Defendant pleads not guilty in gay Oakland murder case

  • by John Ferrannini, Assistant Editor
  • Wednesday July 3, 2024
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The man accused of killing Oakland resident Curtis Marsh entered a not guilty plea to a homicide charge July 3 at Alameda County Superior Court in Oakland. Photo: John Ferrannini
The man accused of killing Oakland resident Curtis Marsh entered a not guilty plea to a homicide charge July 3 at Alameda County Superior Court in Oakland. Photo: John Ferrannini

A UC Berkeley employee charged in the killing of a gay Black man in Oakland last year pleaded not guilty to one count of homicide Wednesday. It followed a June preliminary hearing where an Alameda County judge ruled his case can proceed to trial.

As the Bay Area Reporter previously reported, Superior Court Judge Rhonda Burgess ruled June 18 that the evidence in the case was compelling enough after two days of hearing from witnesses for the prosecution in Department 11 of the Rene C. Davidson Alameda County Courthouse near Oakland's Lake Merritt.

The defendant, Sweven Waterman, 39, of Oakland, had also pleaded not guilty last year after he was arrested and charged. The second arraignment was held following the decision in Waterman's preliminary hearing. He is still being held in custody at Santa Rita Jail in Dublin. Waterman is on leave from his UC job.

At the July 3 hearing in Department 10, with Judge Kimberly Colwell presiding, Waterman also waived his right to a speedy trial within the next 60 days. He will be back in court August 23.

Waterman's attorney, David Briggs, told the B.A.R. after the hearing that the court date will be a "check in," meaning the parties will see how ready they are to move forward and set more dates.

Prosecutors accuse Waterman of killing Curtis Marsh, 53, also of Oakland. Marsh, who was also known as drag artist Touri Monroe, was a hair stylist and a Miss Gay Oakland emeritus who used to sing with the Oakland Gay Men's Chorus. Originally from Iowa, friends described him as fun, helpful, and active in his church.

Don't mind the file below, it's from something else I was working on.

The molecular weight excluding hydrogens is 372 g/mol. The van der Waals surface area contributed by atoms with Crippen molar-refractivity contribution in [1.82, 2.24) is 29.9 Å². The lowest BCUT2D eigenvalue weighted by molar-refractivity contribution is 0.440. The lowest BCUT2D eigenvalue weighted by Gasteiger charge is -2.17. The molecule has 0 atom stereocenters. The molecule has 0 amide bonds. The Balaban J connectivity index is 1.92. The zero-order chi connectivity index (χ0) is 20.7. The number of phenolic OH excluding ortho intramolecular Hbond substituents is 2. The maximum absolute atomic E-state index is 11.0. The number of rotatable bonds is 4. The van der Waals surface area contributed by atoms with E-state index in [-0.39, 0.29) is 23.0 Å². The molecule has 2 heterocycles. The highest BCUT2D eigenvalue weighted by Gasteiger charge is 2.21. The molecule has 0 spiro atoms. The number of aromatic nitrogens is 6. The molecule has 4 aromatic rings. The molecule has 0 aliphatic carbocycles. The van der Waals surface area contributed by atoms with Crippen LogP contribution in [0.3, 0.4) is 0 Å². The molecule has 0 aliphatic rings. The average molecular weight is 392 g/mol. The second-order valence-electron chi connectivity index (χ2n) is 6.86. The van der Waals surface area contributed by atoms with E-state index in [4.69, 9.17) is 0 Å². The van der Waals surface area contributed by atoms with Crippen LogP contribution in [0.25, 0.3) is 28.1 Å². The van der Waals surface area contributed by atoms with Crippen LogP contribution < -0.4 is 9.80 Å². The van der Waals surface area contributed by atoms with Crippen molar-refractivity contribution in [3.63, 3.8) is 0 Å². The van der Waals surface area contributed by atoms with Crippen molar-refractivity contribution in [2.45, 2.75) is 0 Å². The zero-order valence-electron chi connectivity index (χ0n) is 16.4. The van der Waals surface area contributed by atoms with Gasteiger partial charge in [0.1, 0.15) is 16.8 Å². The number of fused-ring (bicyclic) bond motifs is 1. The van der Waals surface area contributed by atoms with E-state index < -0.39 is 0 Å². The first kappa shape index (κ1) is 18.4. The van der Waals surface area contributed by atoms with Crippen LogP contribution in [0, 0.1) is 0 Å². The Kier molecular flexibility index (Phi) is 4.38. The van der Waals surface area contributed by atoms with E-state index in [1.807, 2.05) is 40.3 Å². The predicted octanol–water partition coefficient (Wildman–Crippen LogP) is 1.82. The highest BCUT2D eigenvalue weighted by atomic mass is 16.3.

Briggs has told the B.A.R. in past reports that Waterman did not know Marsh, as far as he knew. Neither side is contesting that Marsh was killed at his apartment on Vernon Street in the Adams Point neighborhood just before 8 a.m. March 4, 2023.

Alameda County Deputy District Attorney Jake O'Malley conceded at the preliminary hearing June 17 that "we may never know what events transpired in that apartment." Nevertheless, he alleges that "for the purposes of today ... the defendant was in that apartment when Curtis was killed, and his DNA is on the weapon."

Three people testified at the hearing (spread over June 17 and 18), all called by the prosecution. The first to testify was Ariel Butler, one of the Oakland police officers who responded to Marsh's home the morning of March 4. The second was homicide detective Kyle Cardana, who said when he arrived he saw Marsh's body with stab wounds on the balcony of the apartment, as well as a "bent knife on the ground."

"At first glance ... there may have been some blood on the knife," he recalled.

Cardana said that as part of their investigation, police obtained a video showing a man arriving on a Lime scooter that morning after 5:17 a.m. The court viewed the video, and another taken after what is believed to be the time of the killing, showing a man leaving the apartment.

Police obtained a subpoena for financial records from Neutron Holdings Inc., which owns the scooters. It showed a scooter ride in Oakland that started at 5:10 a.m. March 4 and was updated after 5:17 as being paid for by Waterman, Cardana said. After being contacted by Oakland police, Waterman gave a swab of his saliva to the investigators.

The third to testify was Angela Freitas, a DNA evidence expert, who said Oakland police sent her office several samples, including four different swabs from the knife, as well as a swab of DNA from Waterman.

O'Malley asked what she'd discovered. There was DNA from four people on the knife, she said. One sample showed that it was 660 octillion times more likely DNA came from Waterman and three unknown individuals than if it was from four unknown individuals, she said.

"For reference, an octillion has 27 zeros," she added.

Other samples had similarly high probabilities of coming from Waterman, Freitas testified.

Briggs honed in on the fact that DNA from at least two other people, who were not Waterman or Marsh, was found on the knife, including one that Freitas determined to be from a male who could not be identified using the Combined DNA Index System, or CODIS, an FBI-run database of the DNA of convicted offenders, unsolved crime scene evidence, and missing persons. Briggs also had Freitas concede it is possible water damage could compromise the reliability of the DNA evidence. (There had been a fire at the apartment the day of the killing responded to by the Oakland Fire Department.)

Briggs conceded last month that Burgess' ruling the case could move forward was a foregone conclusion "given the low standard of preliminary hearings" — though he also noted that "there are a lot of unanswered questions in this case."

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